D'Alembert principle is:

(1)Where $\tau_i$ are $N$ arbitrary vectors that satisfy the condition that

(2)**Configuration manifold and the geometric meaning of $\tau$**

The constraint equations

(3)determine a $3N-K$ dimensional "surface" in the $3N$ dimensional abstract Euclidean space $E^{3N}$ in which **one point** specifies

collectively the position of all the $N$ particles. Call this surface $Q$. Note that this a geometric object independent of coordinate

systems. This is the "configuration manifold". Now consider all the $N$ vectors $\tau_i$ each with three components as one grand

vector in the large space $E^{3N}$ in which the configuration manifold rests. Then this grand vector is tangent to the configuration manifold.

This is how the tangency condition which is apparent with one constraint generalizes. To see that this is the case note

that the grand $\tau$ vector with $3N$ components is tangent to the surface $f_1=0$. This follows from Eq.(2) above

as $\nabla_i f_1$ is a normal to this surface. Similarly the grand vector is tangent to $f_2=0$ etc.. Since the intersections of these

surfaces is the configuration manifold, it follows that the grand vector is tangent to $Q$.

**Generalized Coordinates**

Now we choose coordinates on the configuration space or manifold. This would make the constraint equations trivial.

Say we have new coordinate system $\{q_1,q_2,\cdots,q_{3N}\}$ with the following transformation equations:

and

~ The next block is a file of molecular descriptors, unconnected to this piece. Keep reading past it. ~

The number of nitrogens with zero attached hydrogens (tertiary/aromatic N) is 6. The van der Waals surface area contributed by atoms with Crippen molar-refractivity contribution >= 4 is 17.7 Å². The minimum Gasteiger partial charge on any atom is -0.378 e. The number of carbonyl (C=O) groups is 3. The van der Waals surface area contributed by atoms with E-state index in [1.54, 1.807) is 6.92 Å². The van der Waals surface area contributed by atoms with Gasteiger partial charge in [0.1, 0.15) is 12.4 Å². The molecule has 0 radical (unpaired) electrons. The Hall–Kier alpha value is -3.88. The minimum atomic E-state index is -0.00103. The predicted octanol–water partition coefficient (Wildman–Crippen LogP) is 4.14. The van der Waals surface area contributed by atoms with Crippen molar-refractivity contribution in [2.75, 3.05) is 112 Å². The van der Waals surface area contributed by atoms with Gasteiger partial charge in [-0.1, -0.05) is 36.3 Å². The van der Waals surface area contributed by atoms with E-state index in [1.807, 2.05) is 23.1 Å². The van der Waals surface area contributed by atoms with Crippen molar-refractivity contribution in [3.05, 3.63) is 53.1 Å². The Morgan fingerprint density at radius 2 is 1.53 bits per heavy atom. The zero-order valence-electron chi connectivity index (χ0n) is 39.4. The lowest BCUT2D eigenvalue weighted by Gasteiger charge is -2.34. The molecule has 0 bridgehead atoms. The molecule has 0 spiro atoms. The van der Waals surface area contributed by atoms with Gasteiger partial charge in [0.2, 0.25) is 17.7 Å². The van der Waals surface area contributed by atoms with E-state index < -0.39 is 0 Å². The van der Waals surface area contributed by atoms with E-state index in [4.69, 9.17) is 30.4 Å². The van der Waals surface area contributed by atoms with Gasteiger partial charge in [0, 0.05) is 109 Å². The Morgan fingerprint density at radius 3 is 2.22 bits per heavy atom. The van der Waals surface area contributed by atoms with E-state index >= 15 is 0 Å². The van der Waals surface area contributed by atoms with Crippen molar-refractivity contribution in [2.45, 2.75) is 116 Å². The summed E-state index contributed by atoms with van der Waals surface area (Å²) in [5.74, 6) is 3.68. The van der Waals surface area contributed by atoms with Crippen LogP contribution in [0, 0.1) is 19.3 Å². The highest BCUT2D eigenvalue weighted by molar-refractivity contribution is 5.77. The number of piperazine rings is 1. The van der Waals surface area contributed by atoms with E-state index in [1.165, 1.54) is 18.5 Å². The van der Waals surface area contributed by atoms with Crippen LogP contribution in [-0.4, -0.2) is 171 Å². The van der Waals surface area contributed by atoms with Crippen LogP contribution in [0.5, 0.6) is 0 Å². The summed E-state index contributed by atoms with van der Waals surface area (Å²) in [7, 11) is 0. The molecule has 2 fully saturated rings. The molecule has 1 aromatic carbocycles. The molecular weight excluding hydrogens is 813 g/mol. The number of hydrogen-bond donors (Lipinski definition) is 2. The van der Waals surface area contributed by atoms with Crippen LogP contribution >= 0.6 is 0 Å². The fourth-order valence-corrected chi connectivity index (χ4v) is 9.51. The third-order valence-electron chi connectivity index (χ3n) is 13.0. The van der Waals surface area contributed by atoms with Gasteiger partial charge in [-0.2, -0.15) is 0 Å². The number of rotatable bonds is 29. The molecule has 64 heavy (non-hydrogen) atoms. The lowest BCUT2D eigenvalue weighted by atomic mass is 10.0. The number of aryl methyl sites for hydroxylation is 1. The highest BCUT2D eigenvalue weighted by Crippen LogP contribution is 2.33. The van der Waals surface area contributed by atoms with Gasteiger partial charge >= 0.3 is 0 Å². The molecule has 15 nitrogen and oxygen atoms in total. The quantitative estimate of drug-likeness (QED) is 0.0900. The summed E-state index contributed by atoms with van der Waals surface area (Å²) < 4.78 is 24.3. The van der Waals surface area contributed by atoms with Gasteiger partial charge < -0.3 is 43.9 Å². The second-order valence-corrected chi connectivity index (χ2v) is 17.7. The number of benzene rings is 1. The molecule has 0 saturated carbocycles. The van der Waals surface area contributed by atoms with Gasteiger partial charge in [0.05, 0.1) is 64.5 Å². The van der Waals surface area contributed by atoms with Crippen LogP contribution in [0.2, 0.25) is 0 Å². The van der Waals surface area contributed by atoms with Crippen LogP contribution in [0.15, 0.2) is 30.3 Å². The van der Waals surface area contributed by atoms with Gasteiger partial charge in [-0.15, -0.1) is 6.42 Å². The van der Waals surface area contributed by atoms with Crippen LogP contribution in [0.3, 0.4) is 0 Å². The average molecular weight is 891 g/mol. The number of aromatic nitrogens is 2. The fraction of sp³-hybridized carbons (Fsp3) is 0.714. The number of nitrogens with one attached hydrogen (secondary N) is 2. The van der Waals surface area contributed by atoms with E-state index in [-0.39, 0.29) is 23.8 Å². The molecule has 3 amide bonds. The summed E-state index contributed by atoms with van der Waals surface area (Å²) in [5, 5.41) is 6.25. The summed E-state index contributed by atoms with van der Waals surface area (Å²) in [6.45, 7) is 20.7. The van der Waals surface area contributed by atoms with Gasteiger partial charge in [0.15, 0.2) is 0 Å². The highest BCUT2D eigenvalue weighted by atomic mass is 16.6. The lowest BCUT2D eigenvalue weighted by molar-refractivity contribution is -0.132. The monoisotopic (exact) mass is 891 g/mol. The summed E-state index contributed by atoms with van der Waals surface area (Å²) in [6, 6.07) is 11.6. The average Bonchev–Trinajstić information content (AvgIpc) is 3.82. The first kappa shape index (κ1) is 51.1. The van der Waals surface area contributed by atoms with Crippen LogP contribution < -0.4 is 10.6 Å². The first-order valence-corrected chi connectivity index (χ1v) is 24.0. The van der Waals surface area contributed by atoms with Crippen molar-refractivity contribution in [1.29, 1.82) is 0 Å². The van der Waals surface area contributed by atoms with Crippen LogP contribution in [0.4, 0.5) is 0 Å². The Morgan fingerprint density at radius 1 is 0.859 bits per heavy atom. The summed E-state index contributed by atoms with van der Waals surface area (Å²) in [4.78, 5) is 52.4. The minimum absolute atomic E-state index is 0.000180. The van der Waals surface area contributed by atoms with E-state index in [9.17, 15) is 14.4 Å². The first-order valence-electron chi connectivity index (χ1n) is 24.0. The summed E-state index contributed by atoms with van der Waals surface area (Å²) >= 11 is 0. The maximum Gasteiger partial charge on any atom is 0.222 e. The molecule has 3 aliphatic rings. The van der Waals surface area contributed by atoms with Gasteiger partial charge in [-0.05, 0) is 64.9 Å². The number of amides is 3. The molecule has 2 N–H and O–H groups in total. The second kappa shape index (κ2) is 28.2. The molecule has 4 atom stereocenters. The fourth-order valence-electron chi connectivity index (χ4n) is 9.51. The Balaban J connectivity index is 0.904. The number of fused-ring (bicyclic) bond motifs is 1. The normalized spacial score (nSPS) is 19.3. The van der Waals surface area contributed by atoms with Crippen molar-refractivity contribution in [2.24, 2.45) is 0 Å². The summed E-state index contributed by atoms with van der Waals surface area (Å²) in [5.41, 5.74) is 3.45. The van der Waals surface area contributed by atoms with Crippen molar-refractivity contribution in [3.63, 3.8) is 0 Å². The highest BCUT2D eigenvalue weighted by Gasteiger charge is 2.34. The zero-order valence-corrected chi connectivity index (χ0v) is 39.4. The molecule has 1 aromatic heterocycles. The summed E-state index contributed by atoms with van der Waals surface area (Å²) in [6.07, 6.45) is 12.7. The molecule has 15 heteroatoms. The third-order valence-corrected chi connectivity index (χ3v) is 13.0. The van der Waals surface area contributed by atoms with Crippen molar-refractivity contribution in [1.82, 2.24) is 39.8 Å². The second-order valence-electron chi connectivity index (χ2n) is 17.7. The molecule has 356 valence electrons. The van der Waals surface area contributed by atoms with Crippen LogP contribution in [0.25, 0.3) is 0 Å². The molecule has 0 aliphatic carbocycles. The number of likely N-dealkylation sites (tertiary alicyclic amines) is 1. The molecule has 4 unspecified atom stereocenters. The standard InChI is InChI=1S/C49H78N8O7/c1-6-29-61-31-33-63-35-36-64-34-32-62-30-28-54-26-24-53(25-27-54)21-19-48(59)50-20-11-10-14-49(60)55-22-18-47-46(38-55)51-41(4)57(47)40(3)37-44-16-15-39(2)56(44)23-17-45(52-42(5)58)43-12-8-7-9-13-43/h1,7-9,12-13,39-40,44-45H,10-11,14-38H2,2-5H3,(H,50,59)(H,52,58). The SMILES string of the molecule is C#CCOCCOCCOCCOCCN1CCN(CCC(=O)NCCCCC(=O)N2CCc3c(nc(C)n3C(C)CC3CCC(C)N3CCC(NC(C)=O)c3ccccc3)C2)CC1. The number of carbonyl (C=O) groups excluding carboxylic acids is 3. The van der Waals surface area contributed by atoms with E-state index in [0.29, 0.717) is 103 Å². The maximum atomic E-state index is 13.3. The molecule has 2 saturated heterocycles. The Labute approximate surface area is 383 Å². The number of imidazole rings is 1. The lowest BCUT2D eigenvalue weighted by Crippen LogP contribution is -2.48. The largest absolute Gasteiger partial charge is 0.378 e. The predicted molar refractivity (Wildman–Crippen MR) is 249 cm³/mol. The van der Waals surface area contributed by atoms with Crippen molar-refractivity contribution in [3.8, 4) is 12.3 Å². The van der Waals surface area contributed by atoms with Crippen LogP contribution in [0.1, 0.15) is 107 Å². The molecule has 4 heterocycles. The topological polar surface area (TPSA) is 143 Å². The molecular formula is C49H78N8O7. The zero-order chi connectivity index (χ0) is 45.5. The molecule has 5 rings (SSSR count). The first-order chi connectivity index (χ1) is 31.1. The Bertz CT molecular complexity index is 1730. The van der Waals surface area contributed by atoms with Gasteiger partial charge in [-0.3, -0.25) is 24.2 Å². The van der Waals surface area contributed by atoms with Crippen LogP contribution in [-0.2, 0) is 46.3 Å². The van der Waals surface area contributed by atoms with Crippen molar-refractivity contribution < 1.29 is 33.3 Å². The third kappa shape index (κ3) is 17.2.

Pick the $q$ such that that the constraint equations reduce to a condition of constancy of some of them.

Its clear that exactly $K$ such trivial coordinates exist, say these are the last $K$ of the $3N$ generalized coordinates.

Thus we write these are functions of the constraint equations:

where $n=3N-K$.

These can be inverted to wirte the constraints **purely in terms of the last $K$** generalized coordinates.

When the constraints are imposed this implies that $q_{n+k}=R_k(0,0,\ldots,0)$ which are clearly constants.

Thus there are only $n$ non-trivial generalized coordinates and these form a coordinate system on the

configuration manifold. The number $n$ is the **number of degrees of freedom** often simply **d.o.f**

and is a crucial number. For example $n=1$$ systems are totally different from general $n=2$ systems

which are themselves quite different from $n=3$ systems. Of course for a gas which has an avogadro number of

particles the number of d.o.f is so large that adding or deleting one is not going to make a difference. On the other hand

interesting statistical properties arise for such large numbers that leads to thermodynamics.

Problems

- What is the configuration space of a spherical pendulum?
- Same for a double spherical pendulum
- Same for a planar double pendulum
- Earth (tricky!). Your arms (more tricky?)
- For a particle in the inside surface of a vertical inverted cone write the three generalized coordinates in term of cartesian coordinates that are such that they have the desired properties above? What are the functions $R_k$ in this case?